Then along came E L James and her admitted mid-life crisis which she turned into the Fifty Shades of Grey trilogy. It’s billed as erotic romance. I’ve also heard it called bad writing with lots of excellent pornography. Maybe this fetish-based literature is just the 21st century equivalent of the nape of the neck, one of the last few taboos that remained, and has now been revealed to mainstream readers.

If your work involves characters over the age of thirteen, you probably need to know something about their sexuality. How do you know if your character has a nape-of-the- neck tastes or salivates at the sight of certain body piercings? Does he or she have a chest in their bedroom full of ropes and riding crops?

 

Print: Utamaro

 


[1] Wendy Shore, Ukiyo-E, (Shorewood Fine Art Books 1980)

Finding the Santa Within

Word count: 274                        Reading time: 1 min.

By the time I was seven years old, my mother’s interest in being a homemaker and nurturer of children was fairly exhausted. When Christmas rolled around there was only one way I would see Santa Claus and that was if I took myself. So I boarded the bus to town, rode the escalator to the fourth floor of Eaton’s and whispered my secret wishes into the ear of a complete stranger.

I left Santa’s kingdom with free candy and an enormous sense of self-reliance. That early sense of assurance has helped me in and out of many situations since, but none less than my efforts as a writer.

Successful writing demands independent thought and a significant level of self confidence. In the words of Sylvia Plath: “Everything in life is writable about if you have the outgoing guts to do it, and the imagination to improvise. The worst enemy to creativity is self-doubt.”

I jumped into creative writing with absolutely no training and a vague hope of entertaining family and friends. When I submitted my first short story to a competition in Australia and it received a Commended award, it inspired me to write more.

Since then I’ve tried to associate with positive-minded people. After all, as Vince Lombardi said, “Confidence is contagious. So is lack of confidence.” I’m on that bus to see Santa Claus and no one is going to persuade me I shouldn’t be there. I’m independent enough to believe I belong and I’m grateful to have met encouraging people along the way.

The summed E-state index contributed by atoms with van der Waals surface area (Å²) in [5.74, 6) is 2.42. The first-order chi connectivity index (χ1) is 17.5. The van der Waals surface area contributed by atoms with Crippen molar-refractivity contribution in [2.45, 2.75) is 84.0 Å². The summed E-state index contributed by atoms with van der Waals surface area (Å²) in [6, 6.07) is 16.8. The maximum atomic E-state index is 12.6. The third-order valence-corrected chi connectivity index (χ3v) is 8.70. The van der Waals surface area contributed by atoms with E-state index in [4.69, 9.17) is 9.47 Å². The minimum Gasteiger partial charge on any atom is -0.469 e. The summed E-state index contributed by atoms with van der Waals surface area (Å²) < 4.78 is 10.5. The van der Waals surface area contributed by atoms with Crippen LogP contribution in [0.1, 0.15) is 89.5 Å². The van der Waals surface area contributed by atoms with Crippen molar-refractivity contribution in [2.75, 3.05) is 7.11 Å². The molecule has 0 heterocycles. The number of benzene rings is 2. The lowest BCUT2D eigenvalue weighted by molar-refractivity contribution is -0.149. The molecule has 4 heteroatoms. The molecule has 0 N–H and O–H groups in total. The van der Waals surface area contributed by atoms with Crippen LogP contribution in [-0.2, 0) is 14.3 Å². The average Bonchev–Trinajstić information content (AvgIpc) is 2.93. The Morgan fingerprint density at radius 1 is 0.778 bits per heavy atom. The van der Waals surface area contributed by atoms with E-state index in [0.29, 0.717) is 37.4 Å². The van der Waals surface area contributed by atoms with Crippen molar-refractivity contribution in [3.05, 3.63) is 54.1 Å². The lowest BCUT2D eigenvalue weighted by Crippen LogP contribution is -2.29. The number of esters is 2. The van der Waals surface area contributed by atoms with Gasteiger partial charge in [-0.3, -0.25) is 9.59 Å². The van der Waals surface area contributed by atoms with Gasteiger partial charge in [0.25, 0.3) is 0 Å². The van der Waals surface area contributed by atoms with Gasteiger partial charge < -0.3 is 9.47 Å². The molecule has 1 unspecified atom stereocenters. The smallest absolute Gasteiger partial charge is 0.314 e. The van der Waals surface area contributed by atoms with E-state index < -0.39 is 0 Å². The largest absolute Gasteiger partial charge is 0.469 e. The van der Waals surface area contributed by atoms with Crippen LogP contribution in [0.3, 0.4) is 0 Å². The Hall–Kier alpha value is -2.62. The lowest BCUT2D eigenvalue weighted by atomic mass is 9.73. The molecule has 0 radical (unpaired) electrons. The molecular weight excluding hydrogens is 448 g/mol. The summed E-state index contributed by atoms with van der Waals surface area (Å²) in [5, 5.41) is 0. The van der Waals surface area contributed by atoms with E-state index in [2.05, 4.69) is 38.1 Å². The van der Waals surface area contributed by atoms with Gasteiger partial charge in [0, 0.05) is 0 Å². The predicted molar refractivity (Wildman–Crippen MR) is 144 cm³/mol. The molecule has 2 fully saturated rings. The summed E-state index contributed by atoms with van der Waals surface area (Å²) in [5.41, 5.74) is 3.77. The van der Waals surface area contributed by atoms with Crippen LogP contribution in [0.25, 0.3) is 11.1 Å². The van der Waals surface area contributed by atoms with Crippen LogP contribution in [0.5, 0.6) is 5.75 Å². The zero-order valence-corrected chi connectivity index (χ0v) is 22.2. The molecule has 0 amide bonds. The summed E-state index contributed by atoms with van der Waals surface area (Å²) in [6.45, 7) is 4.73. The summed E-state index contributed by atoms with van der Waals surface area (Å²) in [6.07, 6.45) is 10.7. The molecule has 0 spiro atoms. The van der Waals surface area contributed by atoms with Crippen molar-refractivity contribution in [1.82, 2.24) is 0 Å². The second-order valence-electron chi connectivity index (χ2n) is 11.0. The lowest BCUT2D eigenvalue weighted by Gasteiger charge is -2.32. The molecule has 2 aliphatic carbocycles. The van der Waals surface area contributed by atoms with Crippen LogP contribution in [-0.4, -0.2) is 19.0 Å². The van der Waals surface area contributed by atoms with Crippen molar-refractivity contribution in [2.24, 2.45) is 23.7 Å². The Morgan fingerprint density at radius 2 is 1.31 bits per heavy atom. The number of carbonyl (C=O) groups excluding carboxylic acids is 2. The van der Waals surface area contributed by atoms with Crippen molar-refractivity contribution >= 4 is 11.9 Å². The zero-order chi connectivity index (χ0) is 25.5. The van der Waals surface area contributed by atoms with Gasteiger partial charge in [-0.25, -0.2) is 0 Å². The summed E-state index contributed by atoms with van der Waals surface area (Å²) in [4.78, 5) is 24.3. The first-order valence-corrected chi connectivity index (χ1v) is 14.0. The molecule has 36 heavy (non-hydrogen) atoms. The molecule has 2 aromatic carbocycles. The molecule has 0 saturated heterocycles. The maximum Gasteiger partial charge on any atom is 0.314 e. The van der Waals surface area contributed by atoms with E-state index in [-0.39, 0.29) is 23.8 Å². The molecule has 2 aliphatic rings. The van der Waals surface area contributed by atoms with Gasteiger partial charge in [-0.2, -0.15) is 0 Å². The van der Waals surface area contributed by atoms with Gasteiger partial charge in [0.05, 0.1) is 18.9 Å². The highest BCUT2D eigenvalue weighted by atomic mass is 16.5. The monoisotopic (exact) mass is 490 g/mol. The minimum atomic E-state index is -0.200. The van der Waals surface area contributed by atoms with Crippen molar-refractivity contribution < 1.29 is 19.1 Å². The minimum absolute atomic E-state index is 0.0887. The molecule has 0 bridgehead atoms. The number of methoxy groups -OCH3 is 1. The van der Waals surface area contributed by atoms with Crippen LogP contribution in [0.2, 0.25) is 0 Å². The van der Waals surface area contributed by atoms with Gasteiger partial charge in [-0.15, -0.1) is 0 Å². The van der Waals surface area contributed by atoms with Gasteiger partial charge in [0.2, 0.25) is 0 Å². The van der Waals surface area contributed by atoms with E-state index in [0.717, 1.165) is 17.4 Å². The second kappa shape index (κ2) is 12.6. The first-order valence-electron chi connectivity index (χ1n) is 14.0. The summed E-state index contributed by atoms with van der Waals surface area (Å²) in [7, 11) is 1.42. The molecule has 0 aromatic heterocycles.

What made you get on the bus? Does your self-reliance and confidence increase the more you write?

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Photo of Santa Ross by Greg Johnson  

Curiouser and Curiouser

 Word count: 222                                     Reading time: 1 min.

For fifteen years my husband and I shared our lives with beagles. We started with a brother and sister, Casalbeau Cotter and Casalbeau Camikaze (Cami). For the last years of his life a senior dog, Dandangadale Sunrise Tim (Bud), swelled the pack. Walk three beagles and you are pulled in three different directions. Their curiosity is boundless and their noses are inexhaustible.

This breed was a good match for me because curiosity is both my strength and my weakness. When I hike through a forest I try to identify the flora and fauna around me. That makes for slow walking and a large library of reference books.

When I go to and from familiar places, I take different routes all the time. I want to know what this part of the city or country is like. How do people live here? Are there businesses I don’t know? Is there a hidden park or beach I’ve never seen?

Social situations offer enticing opportunities. I want to know more about the people I meet, their stories, their struggles. There’s a problem: some people don’t care to talk – about anything – and the hardest part about being curious, for me, is finding the off switch.

Do writers have off switches for their curiosity? Or should they be like beagles, always chasing a new scent?